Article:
“Strategy” has become such a common term in business, many folks forget that it originated in war. “Strategos” is the ancient Greek word for “general.” So strategy really means the art of generalship: how the top commander directs resources against an enemy to achieve policy goals.
“Tactics,” also a military term, is often misused as if it meant the same thing on a smaller scale: how subordinate commanders direct their forces to win individual battles. But in modern military theory – “modern” meaning since WWI or maybe even the Civil War – that’s really “operations.” Tactics, strictly speaking, gets down to an even lower level: how individual units behave in the hour-to-hour, often minute-to-minute, manuvers and interactions in various battlefield situations.
To any pacifists reading this blog, apologies for the bellicose references. But if we’re going to use terms we might as well understand what they mean. Loose talk about the importance of “strategy” often overlooks two points:
- “Strategy” differs from “business model” or “corporate vision” in one key respect: it’s about manuvering against competition.
- Good strategy is important but good tactics is critical. Determined, well-trained troops on the field have succeeded despite flawed strategy since the days of Julius Caesar, but if tactics fail, everything fails.
So what in the world does this have to do with marketing to K-12 schools?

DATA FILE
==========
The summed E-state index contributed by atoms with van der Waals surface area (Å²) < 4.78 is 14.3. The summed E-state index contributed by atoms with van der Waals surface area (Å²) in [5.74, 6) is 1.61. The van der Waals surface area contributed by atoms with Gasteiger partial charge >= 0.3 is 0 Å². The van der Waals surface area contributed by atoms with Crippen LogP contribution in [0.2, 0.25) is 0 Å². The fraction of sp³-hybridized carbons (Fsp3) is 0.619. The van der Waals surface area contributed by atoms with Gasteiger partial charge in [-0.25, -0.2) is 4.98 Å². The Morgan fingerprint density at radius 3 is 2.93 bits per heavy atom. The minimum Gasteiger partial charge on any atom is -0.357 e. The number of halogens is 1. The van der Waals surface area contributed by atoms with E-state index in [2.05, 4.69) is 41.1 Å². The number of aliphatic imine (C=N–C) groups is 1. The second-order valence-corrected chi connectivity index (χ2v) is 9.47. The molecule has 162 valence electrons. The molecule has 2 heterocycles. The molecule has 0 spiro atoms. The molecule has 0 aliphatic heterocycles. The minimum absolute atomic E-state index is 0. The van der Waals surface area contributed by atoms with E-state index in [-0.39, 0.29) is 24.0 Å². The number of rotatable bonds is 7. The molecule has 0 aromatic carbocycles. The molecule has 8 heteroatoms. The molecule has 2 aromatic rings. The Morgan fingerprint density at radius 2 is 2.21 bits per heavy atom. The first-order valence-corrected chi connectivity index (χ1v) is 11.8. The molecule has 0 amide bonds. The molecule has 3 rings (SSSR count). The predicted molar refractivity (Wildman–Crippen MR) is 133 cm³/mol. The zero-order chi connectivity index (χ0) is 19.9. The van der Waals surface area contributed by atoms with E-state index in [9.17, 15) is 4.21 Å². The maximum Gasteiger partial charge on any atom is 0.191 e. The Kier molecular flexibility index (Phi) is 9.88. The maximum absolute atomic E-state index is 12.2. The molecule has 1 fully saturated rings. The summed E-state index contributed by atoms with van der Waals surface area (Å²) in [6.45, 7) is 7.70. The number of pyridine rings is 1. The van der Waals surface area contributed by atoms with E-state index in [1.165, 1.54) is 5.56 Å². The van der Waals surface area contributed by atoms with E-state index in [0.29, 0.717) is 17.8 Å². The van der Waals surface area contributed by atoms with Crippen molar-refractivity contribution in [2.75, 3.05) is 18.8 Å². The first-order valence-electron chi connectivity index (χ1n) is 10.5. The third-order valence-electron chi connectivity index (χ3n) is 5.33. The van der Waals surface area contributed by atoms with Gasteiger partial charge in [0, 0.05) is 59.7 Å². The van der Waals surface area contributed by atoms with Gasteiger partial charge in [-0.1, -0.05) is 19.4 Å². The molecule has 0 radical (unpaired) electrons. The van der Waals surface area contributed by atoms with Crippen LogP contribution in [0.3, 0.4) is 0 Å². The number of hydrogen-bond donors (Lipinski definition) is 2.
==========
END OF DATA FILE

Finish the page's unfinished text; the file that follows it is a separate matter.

The “battlefield” we all compete on has never been more rugged, and it’s not getting better soon – see my previous posts about state financial conditions and overall school funding. People talk about adjusting to “the new normal” but I think “the new abnormal” better describes the dislocated decision-making process that the national (and global) financial crisis has caused. Funding crises force schools and districts into short-term thinking, often short-circuiting the usual months-long process of lead generation and closing educational marketers usually employ. Money is still there but it’s often hidden, moved around, reallocated at the last minute. Local influences have suddenly rocketed up the scale of importance.
An illustration of this trend came in June from an unlikely source: the Census Bureau’s annual Public Education Finances report. This voluminous, state-by-state report on the amounts and sources of funding was summed up by the Pew Charitable Trusts this way:
For the first time in 16 years, local governments picked up a higher share of the education bill than the states…Declining state revenues increased the distance between the haves and the have-nots…
So if we’re going to heed the classic advice “follow the money,” we need close contact at the local level – district and school. Because both the money and the need for our products may have disappeared in one locality but abound right down the road.
This may be one more reason why despite cutbacks in other areas, many ed marketers have been expanding their salesforces. Whether field or phone, it’s the “ground forces” who develop the grassroots knowledge of what’s happening where, who needs what, and how to deploy a company’s always-limited resources to connect the schools’ needs with your solutions.
The great German general and strategic theorist Helmuth von Moltke is often quoted as saying “No battle plan survives first contact with the enemy.” (He didn’t say it exactly that way but close enough.) We might paraphrase it this way: “No educational marketing plan survives first contact with the schools.” Moltke didn’t mean don’t plan, and neither do I. I do mean to invest in plans and resources at the grassroots level at least as much as you do higher up, and stay flexible and mobile, to survive this “new abnormal.”
Sophia Consulting LLC